3. Ceramic growlers: Ceramic growlers are visually appealing and favored by some, but they are less common and often pricier. They may look great, but they tend to be heavy, making them less convenient to carry around. Cleaning them can also be a bit of a challenge due to the inability to see inside. Similar to glass and stainless steel growlers, ceramic ones are susceptible to chipping or breaking if mishandled. Despite these concerns, ceramic growlers still serve their purpose well.  It is important to learn about where certain types of beers should be placed in different scenarios. For instance, there is a particular type of beer that is best enjoyed in a frosted glass. Learn more about it in our article, What’s the Single Best Beer to Enjoy in a Frosted Glass?

Benefits of Growlers

Beer growlers offer numerous advantages for beer enthusiasts. Here’s a quick overview of four benefits:

  1. Keeps beer fresh: Growlers are designed to be airtight, which helps preserve the beer’s carbonation and flavors for roughly ten days, allowing you to enjoy the beer over multiple servings.
  2. On-the-go enjoyment: Growlers are portable, allowing you to take your favorite beer to various events, gatherings, or outdoor activities like picnics, camping trips, or barbecues.
  3. Convenient transportation of draft beer: Growlers make it incredibly easy to carry draft beer with you. With their handles and manageable weight, you can transport multiple growlers effortlessly. Thanks to their airtight seals, the beer stays fresh even during transportation.
  4. Allows you to take home brewery-fresh beer: Owning a growler allows you to bring home beer directly from the local brewery. Enjoying that first sip of freshly tapped beer right from the source is a unique and delightful experience. Just check with the brewery beforehand to ensure they fill growlers and follow any specific guidelines they may have.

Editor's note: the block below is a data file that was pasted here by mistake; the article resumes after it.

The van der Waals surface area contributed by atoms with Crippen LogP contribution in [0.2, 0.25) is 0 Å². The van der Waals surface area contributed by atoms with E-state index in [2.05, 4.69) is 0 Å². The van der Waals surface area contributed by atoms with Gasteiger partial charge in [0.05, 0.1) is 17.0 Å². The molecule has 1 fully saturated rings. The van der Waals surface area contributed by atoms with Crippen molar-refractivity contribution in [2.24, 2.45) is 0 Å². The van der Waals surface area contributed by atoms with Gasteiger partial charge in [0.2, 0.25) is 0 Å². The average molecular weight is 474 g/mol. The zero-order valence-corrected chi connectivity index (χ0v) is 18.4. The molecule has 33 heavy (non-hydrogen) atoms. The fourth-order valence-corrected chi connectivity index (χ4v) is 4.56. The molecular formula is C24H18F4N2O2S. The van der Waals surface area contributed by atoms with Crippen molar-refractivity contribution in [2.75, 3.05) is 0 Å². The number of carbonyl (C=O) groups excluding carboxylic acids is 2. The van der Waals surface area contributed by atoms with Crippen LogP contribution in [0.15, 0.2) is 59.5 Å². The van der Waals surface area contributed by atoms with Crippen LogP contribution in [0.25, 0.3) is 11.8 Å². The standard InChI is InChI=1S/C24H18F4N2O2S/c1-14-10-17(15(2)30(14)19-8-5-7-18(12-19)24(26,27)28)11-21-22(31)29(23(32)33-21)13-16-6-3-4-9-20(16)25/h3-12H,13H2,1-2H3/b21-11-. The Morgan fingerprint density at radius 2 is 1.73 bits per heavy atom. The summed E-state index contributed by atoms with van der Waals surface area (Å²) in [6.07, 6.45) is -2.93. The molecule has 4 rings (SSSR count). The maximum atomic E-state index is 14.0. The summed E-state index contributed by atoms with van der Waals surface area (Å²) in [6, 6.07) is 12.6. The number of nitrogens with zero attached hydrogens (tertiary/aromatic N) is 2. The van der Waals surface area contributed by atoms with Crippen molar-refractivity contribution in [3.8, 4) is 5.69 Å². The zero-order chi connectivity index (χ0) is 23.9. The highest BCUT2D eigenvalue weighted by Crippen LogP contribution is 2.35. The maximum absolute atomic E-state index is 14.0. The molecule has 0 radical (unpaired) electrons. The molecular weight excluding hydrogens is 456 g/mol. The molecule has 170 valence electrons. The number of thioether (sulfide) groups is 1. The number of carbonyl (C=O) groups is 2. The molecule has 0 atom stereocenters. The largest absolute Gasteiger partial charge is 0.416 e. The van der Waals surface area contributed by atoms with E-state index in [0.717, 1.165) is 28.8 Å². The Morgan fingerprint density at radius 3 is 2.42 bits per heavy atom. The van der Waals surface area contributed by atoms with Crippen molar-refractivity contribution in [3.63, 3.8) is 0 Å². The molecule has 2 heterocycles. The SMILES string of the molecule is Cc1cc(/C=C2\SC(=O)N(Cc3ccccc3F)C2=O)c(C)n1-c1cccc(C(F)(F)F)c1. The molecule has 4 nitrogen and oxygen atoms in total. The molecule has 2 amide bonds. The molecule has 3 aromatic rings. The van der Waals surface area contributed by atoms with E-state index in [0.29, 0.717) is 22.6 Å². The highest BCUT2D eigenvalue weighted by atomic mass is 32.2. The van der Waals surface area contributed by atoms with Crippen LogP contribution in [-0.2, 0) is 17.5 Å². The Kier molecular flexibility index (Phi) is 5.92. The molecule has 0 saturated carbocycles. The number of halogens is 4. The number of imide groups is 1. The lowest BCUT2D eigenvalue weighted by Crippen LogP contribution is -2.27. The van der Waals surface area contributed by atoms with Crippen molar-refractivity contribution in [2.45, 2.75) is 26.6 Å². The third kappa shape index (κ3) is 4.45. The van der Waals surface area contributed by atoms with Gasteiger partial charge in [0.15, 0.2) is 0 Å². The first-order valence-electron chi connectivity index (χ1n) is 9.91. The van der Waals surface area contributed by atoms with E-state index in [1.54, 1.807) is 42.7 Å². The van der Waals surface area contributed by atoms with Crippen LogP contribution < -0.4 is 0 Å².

5. Allows you to share your homebrew effortlessly: For homebrewers, growlers offer a simple way to share their creations with friends and family. Instead of bottling, which can be time-consuming, kegging the beer and filling up a growler is a convenient option for transporting and sharing your homebrewed beer.
  6. Ensures a steady beer supply: Growlers serve a practical purpose for bartenders and party hosts. When a keg starts running low, the remaining beer can be poured into growlers. This allows a new keg to be tapped without any interruption in service, ensuring a continuous and abundant supply of beer for customers or guests.

How to Fill a Beer Growler

Once your beer growler is clean and ready to go, the next step is finding a place that fills them. Not every bar that serves draft beer offers growler fills, but an internet search or asking the bartender at a craft beer-focused establishment should help you find a suitable place.

When you’ve located a filling spot, bring your growler in, let them know your beer choice, and pay attention to how they fill it. There are different methods of filling growlers, and it’s good to be aware of them:

1. Bottom-up filling

This is the most common method. The bartender attaches an extension tube to the faucet and inserts it into the growler, filling it from the bottom up, similar to bottling homebrew. While it reduces spillage and filling time, it may also increase the amount of oxygen inside the growler, potentially causing the beer to go stale faster.